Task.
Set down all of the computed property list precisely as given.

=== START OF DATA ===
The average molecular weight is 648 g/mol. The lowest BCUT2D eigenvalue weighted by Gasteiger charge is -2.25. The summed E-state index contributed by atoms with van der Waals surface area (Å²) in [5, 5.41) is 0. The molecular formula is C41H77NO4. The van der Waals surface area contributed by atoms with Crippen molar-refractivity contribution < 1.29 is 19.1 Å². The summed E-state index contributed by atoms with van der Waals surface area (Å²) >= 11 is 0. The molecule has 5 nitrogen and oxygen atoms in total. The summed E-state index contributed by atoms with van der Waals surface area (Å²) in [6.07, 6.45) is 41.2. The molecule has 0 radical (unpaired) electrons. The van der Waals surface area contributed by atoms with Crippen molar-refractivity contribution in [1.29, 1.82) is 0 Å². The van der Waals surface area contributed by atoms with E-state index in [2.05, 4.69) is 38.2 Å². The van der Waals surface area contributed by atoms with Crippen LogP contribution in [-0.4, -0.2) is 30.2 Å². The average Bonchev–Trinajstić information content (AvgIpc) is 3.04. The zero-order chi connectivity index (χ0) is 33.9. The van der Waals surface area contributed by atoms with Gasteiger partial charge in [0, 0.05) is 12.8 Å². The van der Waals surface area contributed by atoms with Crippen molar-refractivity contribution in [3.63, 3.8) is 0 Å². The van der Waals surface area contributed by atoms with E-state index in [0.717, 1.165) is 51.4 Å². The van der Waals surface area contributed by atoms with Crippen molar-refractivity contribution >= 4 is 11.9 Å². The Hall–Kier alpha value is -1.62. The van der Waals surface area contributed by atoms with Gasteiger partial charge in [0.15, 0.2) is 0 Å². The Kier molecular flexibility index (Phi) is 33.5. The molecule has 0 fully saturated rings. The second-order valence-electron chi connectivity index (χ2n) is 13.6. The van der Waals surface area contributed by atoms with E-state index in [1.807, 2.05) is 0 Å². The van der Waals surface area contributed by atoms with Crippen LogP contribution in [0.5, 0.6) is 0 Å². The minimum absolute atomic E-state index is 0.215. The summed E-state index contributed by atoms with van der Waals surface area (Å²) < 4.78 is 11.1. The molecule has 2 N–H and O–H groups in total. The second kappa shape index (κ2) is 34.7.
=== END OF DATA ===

The average molecular weight is 648 g/mol. The lowest BCUT2D eigenvalue weighted by Gasteiger charge is -2.25. The summed E-state index contributed by atoms with van der Waals surface area (Å²) in [5, 5.41) is 0. The molecular formula is C41H77NO4. The van der Waals surface area contributed by atoms with Crippen molar-refractivity contribution < 1.29 is 19.1 Å². The summed E-state index contributed by atoms with van der Waals surface area (Å²) >= 11 is 0. The molecule has 5 nitrogen and oxygen atoms in total. The summed E-state index contributed by atoms with van der Waals surface area (Å²) in [6.07, 6.45) is 41.2. The molecule has 0 radical (unpaired) electrons. The van der Waals surface area contributed by atoms with Crippen molar-refractivity contribution in [1.29, 1.82) is 0 Å². The van der Waals surface area contributed by atoms with E-state index in [2.05, 4.69) is 38.2 Å². The van der Waals surface area contributed by atoms with Crippen LogP contribution in [-0.4, -0.2) is 30.2 Å². The average Bonchev–Trinajstić information content (AvgIpc) is 3.04. The zero-order chi connectivity index (χ0) is 33.9. The van der Waals surface area contributed by atoms with Gasteiger partial charge in [0, 0.05) is 12.8 Å². The van der Waals surface area contributed by atoms with Crippen molar-refractivity contribution in [3.63, 3.8) is 0 Å². The van der Waals surface area contributed by atoms with E-state index in [0.717, 1.165) is 51.4 Å². The van der Waals surface area contributed by atoms with Crippen molar-refractivity contribution >= 4 is 11.9 Å². The Hall–Kier alpha value is -1.62. The van der Waals surface area contributed by atoms with Gasteiger partial charge in [0.15, 0.2) is 0 Å². The Kier molecular flexibility index (Phi) is 33.5. The molecule has 0 fully saturated rings. The second-order valence-electron chi connectivity index (χ2n) is 13.6. The van der Waals surface area contributed by atoms with E-state index in [1.807, 2.05) is 0 Å². The van der Waals surface area contributed by atoms with Crippen LogP contribution in [0.5, 0.6) is 0 Å². The minimum absolute atomic E-state index is 0.215. The summed E-state index contributed by atoms with van der Waals surface area (Å²) < 4.78 is 11.1. The molecule has 2 N–H and O–H groups in total. The second kappa shape index (κ2) is 34.7.